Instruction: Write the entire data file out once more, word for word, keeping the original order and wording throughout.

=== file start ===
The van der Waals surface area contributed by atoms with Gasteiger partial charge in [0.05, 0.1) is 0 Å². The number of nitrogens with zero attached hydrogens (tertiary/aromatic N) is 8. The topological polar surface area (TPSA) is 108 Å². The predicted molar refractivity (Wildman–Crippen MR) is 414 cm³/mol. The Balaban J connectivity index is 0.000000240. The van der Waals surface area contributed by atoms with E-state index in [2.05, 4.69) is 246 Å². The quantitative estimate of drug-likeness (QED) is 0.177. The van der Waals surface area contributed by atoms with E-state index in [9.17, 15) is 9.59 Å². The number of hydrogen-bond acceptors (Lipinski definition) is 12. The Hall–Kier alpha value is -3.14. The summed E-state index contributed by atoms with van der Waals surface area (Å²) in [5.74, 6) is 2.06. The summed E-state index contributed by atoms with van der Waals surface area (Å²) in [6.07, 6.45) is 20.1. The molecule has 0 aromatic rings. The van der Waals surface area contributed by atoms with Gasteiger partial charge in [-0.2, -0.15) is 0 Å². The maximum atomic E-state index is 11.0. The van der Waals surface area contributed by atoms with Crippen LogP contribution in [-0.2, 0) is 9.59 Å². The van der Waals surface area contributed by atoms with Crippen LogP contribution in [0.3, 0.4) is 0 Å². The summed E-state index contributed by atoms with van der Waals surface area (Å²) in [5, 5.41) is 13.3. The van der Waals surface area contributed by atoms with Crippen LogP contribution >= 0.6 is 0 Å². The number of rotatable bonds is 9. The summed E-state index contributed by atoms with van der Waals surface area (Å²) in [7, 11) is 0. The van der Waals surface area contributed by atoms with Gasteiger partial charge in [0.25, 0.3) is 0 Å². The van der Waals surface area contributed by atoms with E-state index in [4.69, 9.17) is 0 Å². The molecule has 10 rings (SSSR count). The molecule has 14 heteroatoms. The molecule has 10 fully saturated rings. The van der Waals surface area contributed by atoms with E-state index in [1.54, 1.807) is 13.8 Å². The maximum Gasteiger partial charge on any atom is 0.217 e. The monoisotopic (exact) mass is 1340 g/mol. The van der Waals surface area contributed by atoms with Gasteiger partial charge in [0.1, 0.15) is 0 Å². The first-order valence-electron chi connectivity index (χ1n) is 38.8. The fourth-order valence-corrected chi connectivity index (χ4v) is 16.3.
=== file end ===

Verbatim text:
The van der Waals surface area contributed by atoms with Gasteiger partial charge in [0.05, 0.1) is 0 Å². The number of nitrogens with zero attached hydrogens (tertiary/aromatic N) is 8. The topological polar surface area (TPSA) is 108 Å². The predicted molar refractivity (Wildman–Crippen MR) is 414 cm³/mol. The Balaban J connectivity index is 0.000000240. The van der Waals surface area contributed by atoms with E-state index in [2.05, 4.69) is 246 Å². The quantitative estimate of drug-likeness (QED) is 0.177. The van der Waals surface area contributed by atoms with E-state index in [9.17, 15) is 9.59 Å². The number of hydrogen-bond acceptors (Lipinski definition) is 12. The Hall–Kier alpha value is -3.14. The summed E-state index contributed by atoms with van der Waals surface area (Å²) in [5.74, 6) is 2.06. The summed E-state index contributed by atoms with van der Waals surface area (Å²) in [6.07, 6.45) is 20.1. The molecule has 0 aromatic rings. The van der Waals surface area contributed by atoms with Gasteiger partial charge in [-0.2, -0.15) is 0 Å². The maximum atomic E-state index is 11.0. The van der Waals surface area contributed by atoms with Crippen LogP contribution in [-0.2, 0) is 9.59 Å². The van der Waals surface area contributed by atoms with Crippen LogP contribution in [0.3, 0.4) is 0 Å². The summed E-state index contributed by atoms with van der Waals surface area (Å²) in [5, 5.41) is 13.3. The van der Waals surface area contributed by atoms with Crippen LogP contribution >= 0.6 is 0 Å². The number of rotatable bonds is 9. The summed E-state index contributed by atoms with van der Waals surface area (Å²) in [7, 11) is 0. The van der Waals surface area contributed by atoms with Gasteiger partial charge in [0.25, 0.3) is 0 Å². The van der Waals surface area contributed by atoms with E-state index in [4.69, 9.17) is 0 Å². The molecule has 10 rings (SSSR count). The molecule has 14 heteroatoms. The molecule has 10 fully saturated rings. The van der Waals surface area contributed by atoms with E-state index in [1.54, 1.807) is 13.8 Å². The maximum Gasteiger partial charge on any atom is 0.217 e. The monoisotopic (exact) mass is 1340 g/mol. The van der Waals surface area contributed by atoms with Gasteiger partial charge in [0.1, 0.15) is 0 Å². The first-order valence-electron chi connectivity index (χ1n) is 38.8. The fourth-order valence-corrected chi connectivity index (χ4v) is 16.3.